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    Absolutly, i believe honestly that if you are a person who looks to a firearm for a form of protection you would wantto have that higher form of training. But that is me personally.
    The choices you make today define you of who you are tommorow

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  10. #10
    VIP Member Array boricua's Avatar
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    I voted yes, with passing a test. I feel strong about training and demonstrating what you learned. Using a firearm is a serious business and there is not such a thing as too much training.

    "Keep the saw sharpened..."
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  11. #11
    Ex Member Array Ram Rod's Avatar
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    Yes, and you need to pass a test
    My vote, and I'll stick with it. Make my stand or whatever. In my opinion, those states that require no formal class, training, or qualifications are ultimately hurting the CCW citizen. More ammo for the anti's in my book. We're not talking the constitutional rights here.....responsibility and a little bit of knowledge. Otherwise, our cause looks bad....really bad. How can folks turn the CCW permit, warrants, into a joke? Plain and simple...look toward those states that require nothing in the way of formal training. Some will say that the second amendment alone guarantees their right to carry. How many of them have become martyrs for the cause? I'd like to see some statistics here.

  12. #12
    Member Array RevDerb's Avatar
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    I didn't vote because I feel strongly that a license should not be required in order to carry concealed. There is nothing in 2A that would lead me to conclude that licensing or training is a requirement in order to bear arms. JMO.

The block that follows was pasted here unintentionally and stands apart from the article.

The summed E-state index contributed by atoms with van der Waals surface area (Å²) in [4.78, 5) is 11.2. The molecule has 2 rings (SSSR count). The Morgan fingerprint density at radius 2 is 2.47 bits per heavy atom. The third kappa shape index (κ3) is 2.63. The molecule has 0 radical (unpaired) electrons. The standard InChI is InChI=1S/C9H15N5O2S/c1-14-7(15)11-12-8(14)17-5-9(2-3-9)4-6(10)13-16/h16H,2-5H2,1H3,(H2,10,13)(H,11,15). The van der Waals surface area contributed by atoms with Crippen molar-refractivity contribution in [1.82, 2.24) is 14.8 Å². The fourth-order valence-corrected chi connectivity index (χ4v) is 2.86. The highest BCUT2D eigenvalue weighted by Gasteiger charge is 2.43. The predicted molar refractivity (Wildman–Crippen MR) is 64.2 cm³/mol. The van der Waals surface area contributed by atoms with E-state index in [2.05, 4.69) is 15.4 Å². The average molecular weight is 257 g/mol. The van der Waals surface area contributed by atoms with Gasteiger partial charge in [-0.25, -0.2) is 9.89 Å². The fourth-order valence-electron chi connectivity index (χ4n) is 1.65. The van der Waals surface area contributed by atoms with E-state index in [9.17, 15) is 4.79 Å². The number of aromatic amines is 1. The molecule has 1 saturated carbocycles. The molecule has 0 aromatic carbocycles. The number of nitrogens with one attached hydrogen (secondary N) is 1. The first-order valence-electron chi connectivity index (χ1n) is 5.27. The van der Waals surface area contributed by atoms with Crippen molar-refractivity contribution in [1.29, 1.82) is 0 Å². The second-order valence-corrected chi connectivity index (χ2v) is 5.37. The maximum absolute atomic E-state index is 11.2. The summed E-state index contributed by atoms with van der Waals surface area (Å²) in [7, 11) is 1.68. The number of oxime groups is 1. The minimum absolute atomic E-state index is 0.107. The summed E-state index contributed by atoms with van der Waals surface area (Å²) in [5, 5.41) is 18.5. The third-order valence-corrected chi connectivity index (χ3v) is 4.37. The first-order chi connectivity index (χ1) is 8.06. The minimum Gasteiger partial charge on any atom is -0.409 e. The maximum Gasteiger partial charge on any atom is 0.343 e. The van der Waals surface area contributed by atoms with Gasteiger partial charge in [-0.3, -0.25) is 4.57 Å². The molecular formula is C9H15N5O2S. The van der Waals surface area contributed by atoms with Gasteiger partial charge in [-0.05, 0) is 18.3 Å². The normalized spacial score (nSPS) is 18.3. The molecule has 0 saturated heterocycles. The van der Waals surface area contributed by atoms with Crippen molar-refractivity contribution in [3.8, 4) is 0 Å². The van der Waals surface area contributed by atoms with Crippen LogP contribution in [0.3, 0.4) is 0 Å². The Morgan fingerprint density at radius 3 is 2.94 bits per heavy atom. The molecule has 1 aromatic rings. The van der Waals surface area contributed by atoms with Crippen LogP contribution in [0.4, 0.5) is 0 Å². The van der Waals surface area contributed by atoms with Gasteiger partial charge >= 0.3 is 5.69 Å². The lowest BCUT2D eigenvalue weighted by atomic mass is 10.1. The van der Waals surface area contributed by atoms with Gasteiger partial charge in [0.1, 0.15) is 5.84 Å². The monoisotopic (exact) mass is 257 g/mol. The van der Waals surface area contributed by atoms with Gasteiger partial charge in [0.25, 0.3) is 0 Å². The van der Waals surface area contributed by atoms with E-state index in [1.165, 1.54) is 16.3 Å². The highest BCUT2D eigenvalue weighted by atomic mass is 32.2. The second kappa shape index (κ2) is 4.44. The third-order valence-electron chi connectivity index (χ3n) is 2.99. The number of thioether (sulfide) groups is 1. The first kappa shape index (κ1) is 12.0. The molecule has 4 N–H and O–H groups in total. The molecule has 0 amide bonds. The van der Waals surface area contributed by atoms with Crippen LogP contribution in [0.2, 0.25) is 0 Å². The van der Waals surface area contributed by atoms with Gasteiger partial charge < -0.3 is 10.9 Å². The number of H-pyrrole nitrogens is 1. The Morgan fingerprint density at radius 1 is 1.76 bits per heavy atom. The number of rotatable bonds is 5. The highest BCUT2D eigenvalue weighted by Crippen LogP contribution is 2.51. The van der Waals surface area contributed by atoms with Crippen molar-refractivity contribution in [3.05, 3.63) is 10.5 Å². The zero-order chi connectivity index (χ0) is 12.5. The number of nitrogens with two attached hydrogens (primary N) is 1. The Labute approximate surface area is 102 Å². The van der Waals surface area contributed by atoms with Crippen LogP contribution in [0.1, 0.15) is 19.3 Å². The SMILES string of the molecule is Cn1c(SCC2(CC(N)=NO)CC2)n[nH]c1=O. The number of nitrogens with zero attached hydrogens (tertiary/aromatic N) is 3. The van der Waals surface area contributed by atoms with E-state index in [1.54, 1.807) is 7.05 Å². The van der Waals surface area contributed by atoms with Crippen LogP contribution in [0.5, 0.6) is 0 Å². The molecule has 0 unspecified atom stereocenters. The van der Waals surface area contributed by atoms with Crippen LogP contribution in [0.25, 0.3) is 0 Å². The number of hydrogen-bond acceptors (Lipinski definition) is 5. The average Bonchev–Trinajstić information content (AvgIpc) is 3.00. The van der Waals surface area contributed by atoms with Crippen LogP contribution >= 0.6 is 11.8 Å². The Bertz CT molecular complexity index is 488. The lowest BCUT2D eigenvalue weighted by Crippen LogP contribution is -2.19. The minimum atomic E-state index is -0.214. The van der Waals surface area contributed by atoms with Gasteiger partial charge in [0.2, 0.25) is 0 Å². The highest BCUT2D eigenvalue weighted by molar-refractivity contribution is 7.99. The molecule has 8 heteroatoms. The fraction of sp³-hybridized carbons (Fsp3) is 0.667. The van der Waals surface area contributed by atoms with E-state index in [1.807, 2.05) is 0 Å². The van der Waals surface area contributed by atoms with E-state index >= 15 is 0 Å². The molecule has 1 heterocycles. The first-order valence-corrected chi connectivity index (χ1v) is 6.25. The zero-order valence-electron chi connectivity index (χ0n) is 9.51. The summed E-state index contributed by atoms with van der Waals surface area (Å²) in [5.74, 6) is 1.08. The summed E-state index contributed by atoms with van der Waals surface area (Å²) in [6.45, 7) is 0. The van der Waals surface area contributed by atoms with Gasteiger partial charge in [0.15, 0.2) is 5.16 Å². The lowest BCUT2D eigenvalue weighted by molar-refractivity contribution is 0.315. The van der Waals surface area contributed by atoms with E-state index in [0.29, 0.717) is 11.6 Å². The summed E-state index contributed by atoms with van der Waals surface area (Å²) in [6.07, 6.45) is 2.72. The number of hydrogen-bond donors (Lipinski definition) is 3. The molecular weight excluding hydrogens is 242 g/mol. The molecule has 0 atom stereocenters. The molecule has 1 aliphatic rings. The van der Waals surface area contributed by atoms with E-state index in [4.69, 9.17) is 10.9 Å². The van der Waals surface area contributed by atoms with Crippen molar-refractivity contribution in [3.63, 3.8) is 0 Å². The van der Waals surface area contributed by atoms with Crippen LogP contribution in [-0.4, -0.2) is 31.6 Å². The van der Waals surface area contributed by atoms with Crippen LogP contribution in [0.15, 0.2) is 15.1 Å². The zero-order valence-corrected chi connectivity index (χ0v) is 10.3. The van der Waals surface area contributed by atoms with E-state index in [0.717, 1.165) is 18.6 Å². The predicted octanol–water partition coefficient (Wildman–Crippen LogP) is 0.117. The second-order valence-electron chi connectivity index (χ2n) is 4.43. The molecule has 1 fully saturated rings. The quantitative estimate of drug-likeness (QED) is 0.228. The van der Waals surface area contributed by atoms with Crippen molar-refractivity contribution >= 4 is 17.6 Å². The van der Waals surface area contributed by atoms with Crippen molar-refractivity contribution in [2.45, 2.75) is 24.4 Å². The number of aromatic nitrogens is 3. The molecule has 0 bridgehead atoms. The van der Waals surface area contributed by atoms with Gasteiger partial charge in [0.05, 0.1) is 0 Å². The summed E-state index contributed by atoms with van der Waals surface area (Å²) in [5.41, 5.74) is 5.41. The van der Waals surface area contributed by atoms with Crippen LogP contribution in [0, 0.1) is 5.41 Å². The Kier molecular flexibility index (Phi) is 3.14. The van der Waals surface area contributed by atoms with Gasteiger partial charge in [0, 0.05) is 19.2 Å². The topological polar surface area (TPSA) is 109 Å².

... whoever has no sword is to sell his coat and buy one. (Luke 22:36b NASB)
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  13. #13
    Ex Member Array Ram Rod's Avatar
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    Quote Originally Posted by RevDerb View Post
    I didn't vote because I feel strongly that a license should not be required in order to carry concealed. There is nothing in 2A that would lead me to conclude that licensing or training is a requirement in order to bear arms. JMO.
    So you're more than comfortable with Bubba, and Bubbette carrying weapons? I'm not trying to make a point, but just maybe, there ought to be a shadow of a doubt. Not saying the government should be the best judge of that, but............................................... ..........................

  14. #14
    VIP Member Array nedrgr21's Avatar
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    I've seen the outlines of a class and a large portion includes stuff like basic firearm care/cleaning, types of firearms/holsters, etc. To me that's pointless. If the classes were standardized to include hammering points of law, situational examples, and a test that would disqualify people who can't shoot worth a darn or didn't truly comprehend the relevant material I'd be more for them. As of now, most of what they really accomplish is collecting more $$$ from applicants.

  15. #15
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    I thought that going through the Texas CHL booklet, law by law, and going over: a) avoiding conflict, deescalation; b) lawful use of lethal force, were invaluable. I'd like to see some gun safety added to the course (at least for newbes) and maybe some more "combat" oriented instruction--perhaps including a more dynamic range test.

    As usual, we get what we pay for, and there is only so much that can be done with an affordable course, and therein lies the dilemma.

    Lots of the professions have continuing education requirements, and one way to keep the immediate cost of licensing down would be to require additional training over time; though that doesn't really solve the problem of unaware and untrained folks carrying.

    We have probably hit a fair compromise here with the 10-15 hour course. It is far from what could be done, perhaps should be done, but it is reasonable.

    (It bothers me that a relative in WA has had absolutely no training, and is likely quite unaware of lots of issues that are brought up in class and often discussed here. I worry about him for this reason.)